Weaving Women's Words: Seattle Stories



Louise Azose

Rebecca Benaroya

Shirley Bridge

Meta Buttnick

Molly Cone

Carolyn Danz

Tillie De Leon

Sara Efron

Esther Eggleston

Cecillia Etkin

Ruth Frankel

Arva Gray

Ventura Israel

Ann Kaplan

Sara Kaplan

Leni LaMarche

Dorothy Muscatel

Blanche Narodick

Ann Nieder

Ruth Peizer

Missode Piha

Bernice Rind

Mildred Rosenbaum

Magda Schaloum

Alice Siegal

Frieda Sondland

Bernice Stern

Althea Stroum

Reva Twersky

Dorothy Wittenberg



Mildred Hardin Rosenbaum

A social worker, teacher, and political
activist, Mildred Rosenbaum worked for many Jewish and secular organizations to improve the quality of life for those less fortunate. Mildred was born and raised in Greenwood, Mississippi. After receiving her Bachelor of Arts Degree in Psychology in 1942 from the University of Minnesota, Mildred moved to New York where she worked for several Jewish organizations. She married Harold Rosenbaum in 1945 and they worked with various Zionist groups to support the creation of the State of Israel. They moved to Seattle in 1953. Over the years Mildred and Harold have raised one child of their own, and provided housing to forty-two foreign exchange students. Mildred works to ensure all people can live in peace, safety, and dignity.

All Jews Are Family

“I fell in a burning fireplace when I was about two, and I was badly burned. We spent a lot of time going to various hospitals and medical centers in the South and twice to Mayo Clinic with no results. Then we moved to Aberdeen, South Dakota. My father took me to a hospital in Chicago for surgery, but he could just stay a few days. I was in this room with a girl my age. I asked her what religion she was. When she said, ‘Jewish,’ I told her I was Jewish, too. Her mother was furious that I was there all alone, and wrote a ‘poison pen’ letter to my mother. My mother wrote back, ‘If you’d like to come to Aberdeen and take care of our four other children, I would love a year in the Big City. P.S. Your name is the same as a member of our congregation.’ And it turned out it was her brother-in-law. She decided that she would visit me every day, even after her daughter went home. She was going to be family. She talked to the doctor about whether I could go home to her house, save my parents money on hospital bills, and so I went. And this is really something when you think that a total stranger would do all that, all because I was Jewish. And I’ve always felt that whatever I do, and whoever I take in, it’s partly for Hannabelle Pittel.”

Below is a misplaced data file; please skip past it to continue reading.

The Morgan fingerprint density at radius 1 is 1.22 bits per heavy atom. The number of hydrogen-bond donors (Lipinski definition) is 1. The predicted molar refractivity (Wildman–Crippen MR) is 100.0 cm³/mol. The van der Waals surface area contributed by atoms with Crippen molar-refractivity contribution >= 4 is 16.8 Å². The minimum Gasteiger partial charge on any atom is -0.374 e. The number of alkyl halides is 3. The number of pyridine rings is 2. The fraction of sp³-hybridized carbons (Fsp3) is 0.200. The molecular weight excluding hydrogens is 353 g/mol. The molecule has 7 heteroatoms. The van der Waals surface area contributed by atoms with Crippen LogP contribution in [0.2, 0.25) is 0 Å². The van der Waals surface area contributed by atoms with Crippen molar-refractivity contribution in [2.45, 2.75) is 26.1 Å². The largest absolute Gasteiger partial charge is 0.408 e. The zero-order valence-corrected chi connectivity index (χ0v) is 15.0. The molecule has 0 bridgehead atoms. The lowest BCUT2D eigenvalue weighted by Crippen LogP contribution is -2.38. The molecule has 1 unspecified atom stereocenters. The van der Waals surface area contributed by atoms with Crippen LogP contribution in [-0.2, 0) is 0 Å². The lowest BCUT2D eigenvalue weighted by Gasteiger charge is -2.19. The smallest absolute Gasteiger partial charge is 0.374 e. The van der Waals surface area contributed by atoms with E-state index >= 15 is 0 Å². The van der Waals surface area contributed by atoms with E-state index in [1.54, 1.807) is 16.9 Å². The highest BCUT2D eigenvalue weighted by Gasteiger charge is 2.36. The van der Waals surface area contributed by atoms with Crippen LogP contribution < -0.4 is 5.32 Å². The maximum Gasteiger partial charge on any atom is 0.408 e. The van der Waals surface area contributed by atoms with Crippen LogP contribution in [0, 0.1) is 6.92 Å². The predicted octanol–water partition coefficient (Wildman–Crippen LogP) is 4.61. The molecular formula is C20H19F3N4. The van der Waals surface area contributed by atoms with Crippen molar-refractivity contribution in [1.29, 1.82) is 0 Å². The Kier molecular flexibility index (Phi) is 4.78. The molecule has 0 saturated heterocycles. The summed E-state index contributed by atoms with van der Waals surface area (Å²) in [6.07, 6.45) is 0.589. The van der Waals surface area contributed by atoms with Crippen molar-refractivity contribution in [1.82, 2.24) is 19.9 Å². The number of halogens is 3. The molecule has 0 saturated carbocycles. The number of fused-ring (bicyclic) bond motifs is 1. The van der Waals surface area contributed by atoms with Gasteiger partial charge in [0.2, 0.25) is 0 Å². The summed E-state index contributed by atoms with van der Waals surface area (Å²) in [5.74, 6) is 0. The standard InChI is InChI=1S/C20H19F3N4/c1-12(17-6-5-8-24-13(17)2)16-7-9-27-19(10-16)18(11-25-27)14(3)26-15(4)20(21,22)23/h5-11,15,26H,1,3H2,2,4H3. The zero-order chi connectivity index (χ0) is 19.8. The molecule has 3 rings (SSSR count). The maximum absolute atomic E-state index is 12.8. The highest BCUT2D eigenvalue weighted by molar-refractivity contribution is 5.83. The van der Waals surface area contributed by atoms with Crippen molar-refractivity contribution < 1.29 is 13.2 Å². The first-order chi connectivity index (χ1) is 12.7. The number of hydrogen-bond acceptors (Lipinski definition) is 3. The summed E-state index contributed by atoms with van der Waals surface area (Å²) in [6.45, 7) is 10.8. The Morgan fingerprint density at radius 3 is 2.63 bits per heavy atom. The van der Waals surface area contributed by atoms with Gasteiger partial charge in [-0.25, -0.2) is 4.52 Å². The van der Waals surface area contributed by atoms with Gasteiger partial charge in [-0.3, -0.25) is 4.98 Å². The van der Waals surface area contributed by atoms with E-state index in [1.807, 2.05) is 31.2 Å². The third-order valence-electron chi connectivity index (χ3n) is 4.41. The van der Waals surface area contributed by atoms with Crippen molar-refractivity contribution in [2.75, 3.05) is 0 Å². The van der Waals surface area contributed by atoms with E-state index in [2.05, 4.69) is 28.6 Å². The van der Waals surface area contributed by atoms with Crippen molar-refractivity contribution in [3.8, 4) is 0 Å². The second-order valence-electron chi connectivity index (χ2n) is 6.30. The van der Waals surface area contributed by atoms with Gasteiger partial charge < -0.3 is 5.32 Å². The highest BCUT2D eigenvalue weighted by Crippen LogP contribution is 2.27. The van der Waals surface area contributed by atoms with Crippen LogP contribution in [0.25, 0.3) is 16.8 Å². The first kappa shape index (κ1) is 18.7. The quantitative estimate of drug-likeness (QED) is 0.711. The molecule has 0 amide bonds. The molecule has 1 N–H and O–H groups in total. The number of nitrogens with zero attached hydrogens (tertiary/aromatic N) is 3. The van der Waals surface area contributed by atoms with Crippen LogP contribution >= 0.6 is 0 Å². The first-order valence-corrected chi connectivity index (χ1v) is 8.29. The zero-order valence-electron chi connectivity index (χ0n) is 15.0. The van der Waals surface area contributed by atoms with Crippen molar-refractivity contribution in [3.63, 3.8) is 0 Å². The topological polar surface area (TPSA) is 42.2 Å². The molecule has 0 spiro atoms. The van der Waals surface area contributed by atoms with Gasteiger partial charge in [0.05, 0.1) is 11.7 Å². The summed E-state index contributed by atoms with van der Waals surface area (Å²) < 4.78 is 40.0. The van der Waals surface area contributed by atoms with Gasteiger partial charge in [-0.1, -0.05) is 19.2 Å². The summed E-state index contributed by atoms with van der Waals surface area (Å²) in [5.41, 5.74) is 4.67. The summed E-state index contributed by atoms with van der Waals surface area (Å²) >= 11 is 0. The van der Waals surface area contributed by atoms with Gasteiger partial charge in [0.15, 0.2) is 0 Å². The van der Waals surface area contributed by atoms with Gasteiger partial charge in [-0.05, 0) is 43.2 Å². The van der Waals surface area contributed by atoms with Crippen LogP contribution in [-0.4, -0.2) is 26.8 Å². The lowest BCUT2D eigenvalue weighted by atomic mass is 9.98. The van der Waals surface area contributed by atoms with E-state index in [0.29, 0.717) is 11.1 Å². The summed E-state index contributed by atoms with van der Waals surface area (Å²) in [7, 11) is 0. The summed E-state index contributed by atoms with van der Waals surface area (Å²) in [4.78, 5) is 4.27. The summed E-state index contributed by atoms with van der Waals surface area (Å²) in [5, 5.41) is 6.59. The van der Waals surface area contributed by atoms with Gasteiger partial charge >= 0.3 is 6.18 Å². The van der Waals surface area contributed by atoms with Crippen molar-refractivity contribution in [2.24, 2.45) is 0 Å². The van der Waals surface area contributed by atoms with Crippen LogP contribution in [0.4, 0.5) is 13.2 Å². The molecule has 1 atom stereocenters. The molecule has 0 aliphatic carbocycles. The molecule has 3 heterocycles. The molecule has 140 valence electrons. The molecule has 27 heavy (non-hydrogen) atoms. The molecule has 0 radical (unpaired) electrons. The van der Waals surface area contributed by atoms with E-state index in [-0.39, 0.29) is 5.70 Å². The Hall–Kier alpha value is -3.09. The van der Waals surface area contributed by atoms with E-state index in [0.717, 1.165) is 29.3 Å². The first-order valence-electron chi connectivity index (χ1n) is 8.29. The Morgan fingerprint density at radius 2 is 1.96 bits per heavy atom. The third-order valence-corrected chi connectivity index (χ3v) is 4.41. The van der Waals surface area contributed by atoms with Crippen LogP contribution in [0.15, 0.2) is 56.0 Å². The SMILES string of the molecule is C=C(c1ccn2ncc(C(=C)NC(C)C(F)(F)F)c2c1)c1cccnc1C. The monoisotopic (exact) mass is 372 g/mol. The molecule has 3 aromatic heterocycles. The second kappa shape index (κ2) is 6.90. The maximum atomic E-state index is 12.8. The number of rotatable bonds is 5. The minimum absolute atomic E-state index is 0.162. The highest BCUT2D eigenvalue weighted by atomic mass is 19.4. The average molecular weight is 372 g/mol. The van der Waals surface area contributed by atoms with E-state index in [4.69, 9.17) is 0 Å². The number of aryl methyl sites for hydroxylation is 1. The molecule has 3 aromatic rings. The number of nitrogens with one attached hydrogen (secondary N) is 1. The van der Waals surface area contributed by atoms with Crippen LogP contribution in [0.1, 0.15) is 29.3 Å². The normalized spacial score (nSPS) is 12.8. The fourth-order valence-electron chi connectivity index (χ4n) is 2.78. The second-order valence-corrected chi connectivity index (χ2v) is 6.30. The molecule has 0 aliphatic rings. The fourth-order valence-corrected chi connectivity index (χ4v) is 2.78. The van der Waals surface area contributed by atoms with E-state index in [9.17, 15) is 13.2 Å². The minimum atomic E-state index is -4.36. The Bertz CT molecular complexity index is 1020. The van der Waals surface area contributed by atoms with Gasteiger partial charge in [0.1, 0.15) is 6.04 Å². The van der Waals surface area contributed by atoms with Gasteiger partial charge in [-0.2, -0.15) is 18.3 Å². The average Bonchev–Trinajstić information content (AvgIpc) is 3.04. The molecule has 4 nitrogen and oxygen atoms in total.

The Family of Israel

“My husband came from a very Zionist family in Montreal. And when we were going to graduate school in New York, Ben Gurion had come to the United States to form an organization here of American Jews. They asked if they could use our apartment as a mail drop to pay for guns for the Jewish State, because it was illegal. It was very dramatic. And we felt very proud that we had helped. We were there when they declared the State in Madison Square Garden.

“In my life-and, I think in the lives of those who aren’t even aware of it-having the State of Israel has made a tremendous difference. The State of Israel opened the way for Jews to feel Jewish-publicly. At least in my lifetime. And I cannot turn my back on the Jewish people. This whole idea of Jews being responsible for each other is basic in Jewish life-is terribly important, and gets passed on.”

© 2004 Jewish Women’s Archive. Photographs by Joan Roth.